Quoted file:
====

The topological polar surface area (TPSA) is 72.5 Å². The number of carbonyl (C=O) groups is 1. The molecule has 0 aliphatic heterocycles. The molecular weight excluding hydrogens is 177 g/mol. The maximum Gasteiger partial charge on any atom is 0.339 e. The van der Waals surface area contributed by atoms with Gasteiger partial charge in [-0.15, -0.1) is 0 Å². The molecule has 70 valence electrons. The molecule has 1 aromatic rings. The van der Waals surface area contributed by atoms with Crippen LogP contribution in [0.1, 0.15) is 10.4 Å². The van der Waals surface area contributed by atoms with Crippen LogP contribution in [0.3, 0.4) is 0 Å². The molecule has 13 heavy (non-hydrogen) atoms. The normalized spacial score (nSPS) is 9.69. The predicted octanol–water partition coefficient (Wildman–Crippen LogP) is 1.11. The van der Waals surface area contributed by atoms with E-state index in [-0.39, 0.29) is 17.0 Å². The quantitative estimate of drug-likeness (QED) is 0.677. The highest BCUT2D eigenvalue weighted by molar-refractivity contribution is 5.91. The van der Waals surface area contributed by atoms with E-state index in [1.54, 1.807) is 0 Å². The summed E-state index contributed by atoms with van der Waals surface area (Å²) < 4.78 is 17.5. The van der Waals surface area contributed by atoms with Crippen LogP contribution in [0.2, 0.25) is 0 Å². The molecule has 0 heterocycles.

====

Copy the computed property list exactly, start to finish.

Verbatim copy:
The topological polar surface area (TPSA) is 72.5 Å². The number of carbonyl (C=O) groups is 1. The molecule has 0 aliphatic heterocycles. The molecular weight excluding hydrogens is 177 g/mol. The maximum Gasteiger partial charge on any atom is 0.339 e. The van der Waals surface area contributed by atoms with Gasteiger partial charge in [-0.15, -0.1) is 0 Å². The molecule has 70 valence electrons. The molecule has 1 aromatic rings. The van der Waals surface area contributed by atoms with Crippen LogP contribution in [0.1, 0.15) is 10.4 Å². The van der Waals surface area contributed by atoms with Crippen LogP contribution in [0.3, 0.4) is 0 Å². The molecule has 13 heavy (non-hydrogen) atoms. The normalized spacial score (nSPS) is 9.69. The predicted octanol–water partition coefficient (Wildman–Crippen LogP) is 1.11. The van der Waals surface area contributed by atoms with E-state index in [-0.39, 0.29) is 17.0 Å². The quantitative estimate of drug-likeness (QED) is 0.677. The highest BCUT2D eigenvalue weighted by molar-refractivity contribution is 5.91. The van der Waals surface area contributed by atoms with E-state index in [1.54, 1.807) is 0 Å². The summed E-state index contributed by atoms with van der Waals surface area (Å²) < 4.78 is 17.5. The van der Waals surface area contributed by atoms with Crippen LogP contribution in [0.2, 0.25) is 0 Å². The molecule has 0 heterocycles.